I Do Unfiltered

Four years.

(Since I do)

Six years, and a little while.

(Since that first kiss)


They say with a little work and a whole lot of loving, life just gets better.

It sure does.

And also, gripping Jesus in every step,

that’s how you thrive in it.

Because the it is packed full of life,

and life lays out more than bliss.

It’s easy to stand behind a filter, to hold back out of fear of offense or judgment, to choose looking settled and put together because doing the opposite lends itself to exposure and opens doors for hard conversations, to paint yourself and your marriage and your people in a distorted perfection.

We haven’t found freedom there.

Our story has found freedom and left a door open for others to do the same when we stand in the frames saying, 

I’m a mess. You’re a mess. But you’re enough. And I choose this life together. 

Today we celebrate four years of marriage, and six years of life lived as Jeff & Margot.

What are we really celebrating?

For Jeff and I, it’s how the gospel of Christ has radically transformed our lives and our love story.

It started rough.

So rough.

There was no honeymoon bliss. There were two kids, from two very different backgrounds, absolutely head over heels for each other, but carrying a ton of baggage that needed sorting, burying and redeeming.

It’s true, that in Jeff I found the bearded man I wanted to dance on kitchen floors with for the rest of my life. The man I wanted to kiss until I’m old and wrinkly. The man who made me laugh effortlessly. The man who I could make blush on a dime.  The man who accepted my two left feet, and whose two right feet made me swoon. The man whose flannel shirts and relationship with nature complimented my own. The man who I brought out the awkward conversations with. The man who swept me away with folk songs, cooking skills, love for all things NPR, and his rule-following good nature. The man who didn’t put his arm around me until the last three minutes of Titanic. The man willing to ask for a fork when I failed at using chopsticks on sushi. The man I found my best friend in.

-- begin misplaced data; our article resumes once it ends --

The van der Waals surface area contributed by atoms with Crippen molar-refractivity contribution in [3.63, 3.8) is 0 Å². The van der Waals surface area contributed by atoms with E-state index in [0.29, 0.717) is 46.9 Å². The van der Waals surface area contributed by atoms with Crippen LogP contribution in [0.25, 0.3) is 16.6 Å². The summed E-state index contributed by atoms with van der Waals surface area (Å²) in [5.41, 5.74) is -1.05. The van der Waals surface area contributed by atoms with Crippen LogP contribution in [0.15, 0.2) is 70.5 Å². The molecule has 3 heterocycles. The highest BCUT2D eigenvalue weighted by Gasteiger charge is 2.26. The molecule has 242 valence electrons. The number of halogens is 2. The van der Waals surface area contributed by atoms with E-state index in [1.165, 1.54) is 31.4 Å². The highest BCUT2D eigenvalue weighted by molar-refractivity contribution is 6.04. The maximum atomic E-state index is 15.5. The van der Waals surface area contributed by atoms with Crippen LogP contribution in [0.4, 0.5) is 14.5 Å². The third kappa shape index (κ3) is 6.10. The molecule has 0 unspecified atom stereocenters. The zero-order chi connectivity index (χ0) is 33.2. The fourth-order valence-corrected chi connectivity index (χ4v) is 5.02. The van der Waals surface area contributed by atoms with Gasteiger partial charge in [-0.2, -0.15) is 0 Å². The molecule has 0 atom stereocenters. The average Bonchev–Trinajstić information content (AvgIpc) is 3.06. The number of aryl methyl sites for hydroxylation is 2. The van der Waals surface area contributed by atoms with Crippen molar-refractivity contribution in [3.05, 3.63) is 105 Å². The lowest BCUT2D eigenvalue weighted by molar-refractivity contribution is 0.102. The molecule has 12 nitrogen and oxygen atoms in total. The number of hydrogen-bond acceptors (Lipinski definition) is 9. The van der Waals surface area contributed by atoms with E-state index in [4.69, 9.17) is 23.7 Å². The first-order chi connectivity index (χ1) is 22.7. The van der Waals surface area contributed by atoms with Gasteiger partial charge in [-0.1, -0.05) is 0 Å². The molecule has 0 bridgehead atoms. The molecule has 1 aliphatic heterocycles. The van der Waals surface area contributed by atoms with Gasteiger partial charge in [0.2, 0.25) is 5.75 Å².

But those dating years and engagement were the forging fire as Jeff calls it.

People would tell us, it doesn’t have to be so hard. 

And we kindly disagreed.

We had a lot of growing up to do. A lot of growing towards the Lord to do.

Which, after all, is what a relationship allows when two people connect. Sitting idle and content wasn’t an option for us if we were to do it with purpose.

God was using this time to bring about our best selves for Him.

We grew up in traditional Christian homes, sought the Lord when it felt right or when we were in need, did the “good things”, prayed at bedtime, and weren’t afraid to talk about God or our faith with each other or others.

But did we get the cross? 

Had the death of God’s own son for the sake of our hearts actually changed us?

Did our daily life reflect that radical love, that selfless gift of grace?

Definitely not. 

(And we’re still working on it)

We were living in sin, choosing our selves, making poor choices, carrying literal and heart scars, making it known that our burdens were too heavy on our own, that our past had caught up to us, that our relationship with the Lord was not priority and in the end that we weren’t able to love each other well because of all of that.